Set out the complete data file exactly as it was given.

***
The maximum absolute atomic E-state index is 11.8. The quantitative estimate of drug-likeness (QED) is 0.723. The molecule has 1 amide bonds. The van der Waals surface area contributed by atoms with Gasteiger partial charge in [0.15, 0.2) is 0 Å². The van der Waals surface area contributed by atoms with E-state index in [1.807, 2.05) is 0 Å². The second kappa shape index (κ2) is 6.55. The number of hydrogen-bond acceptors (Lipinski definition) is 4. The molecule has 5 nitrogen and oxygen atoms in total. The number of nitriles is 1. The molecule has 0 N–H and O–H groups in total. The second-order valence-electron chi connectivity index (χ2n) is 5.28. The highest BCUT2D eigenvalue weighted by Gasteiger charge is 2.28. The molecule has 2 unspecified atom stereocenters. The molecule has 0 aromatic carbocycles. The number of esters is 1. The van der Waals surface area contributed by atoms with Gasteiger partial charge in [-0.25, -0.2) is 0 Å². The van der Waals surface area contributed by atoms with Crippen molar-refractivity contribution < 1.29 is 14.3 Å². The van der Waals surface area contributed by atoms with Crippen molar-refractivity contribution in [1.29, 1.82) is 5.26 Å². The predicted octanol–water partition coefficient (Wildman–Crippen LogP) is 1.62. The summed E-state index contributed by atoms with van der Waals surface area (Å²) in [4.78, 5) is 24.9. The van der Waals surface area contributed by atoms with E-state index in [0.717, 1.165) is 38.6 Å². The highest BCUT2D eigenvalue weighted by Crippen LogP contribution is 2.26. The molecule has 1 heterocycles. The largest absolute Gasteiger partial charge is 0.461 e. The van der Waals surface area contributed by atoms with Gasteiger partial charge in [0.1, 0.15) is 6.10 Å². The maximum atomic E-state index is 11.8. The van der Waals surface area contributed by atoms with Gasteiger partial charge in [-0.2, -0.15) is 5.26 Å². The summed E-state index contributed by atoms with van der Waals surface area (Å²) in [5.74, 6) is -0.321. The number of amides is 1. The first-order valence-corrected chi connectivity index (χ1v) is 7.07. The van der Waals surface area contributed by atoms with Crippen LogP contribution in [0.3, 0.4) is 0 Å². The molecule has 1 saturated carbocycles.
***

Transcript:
The maximum absolute atomic E-state index is 11.8. The quantitative estimate of drug-likeness (QED) is 0.723. The molecule has 1 amide bonds. The van der Waals surface area contributed by atoms with Gasteiger partial charge in [0.15, 0.2) is 0 Å². The van der Waals surface area contributed by atoms with E-state index in [1.807, 2.05) is 0 Å². The second kappa shape index (κ2) is 6.55. The number of hydrogen-bond acceptors (Lipinski definition) is 4. The molecule has 5 nitrogen and oxygen atoms in total. The number of nitriles is 1. The molecule has 0 N–H and O–H groups in total. The second-order valence-electron chi connectivity index (χ2n) is 5.28. The highest BCUT2D eigenvalue weighted by Gasteiger charge is 2.28. The molecule has 2 unspecified atom stereocenters. The molecule has 0 aromatic carbocycles. The number of esters is 1. The van der Waals surface area contributed by atoms with Gasteiger partial charge in [-0.25, -0.2) is 0 Å². The van der Waals surface area contributed by atoms with Crippen molar-refractivity contribution < 1.29 is 14.3 Å². The van der Waals surface area contributed by atoms with Crippen molar-refractivity contribution in [1.29, 1.82) is 5.26 Å². The predicted octanol–water partition coefficient (Wildman–Crippen LogP) is 1.62. The summed E-state index contributed by atoms with van der Waals surface area (Å²) in [4.78, 5) is 24.9. The van der Waals surface area contributed by atoms with E-state index in [0.717, 1.165) is 38.6 Å². The highest BCUT2D eigenvalue weighted by Crippen LogP contribution is 2.26. The molecule has 1 heterocycles. The largest absolute Gasteiger partial charge is 0.461 e. The van der Waals surface area contributed by atoms with Gasteiger partial charge in [0.1, 0.15) is 6.10 Å². The maximum atomic E-state index is 11.8. The van der Waals surface area contributed by atoms with Gasteiger partial charge in [-0.2, -0.15) is 5.26 Å². The summed E-state index contributed by atoms with van der Waals surface area (Å²) in [5.74, 6) is -0.321. The number of amides is 1. The first-order valence-corrected chi connectivity index (χ1v) is 7.07. The van der Waals surface area contributed by atoms with Crippen LogP contribution in [0.3, 0.4) is 0 Å². The molecule has 1 saturated carbocycles.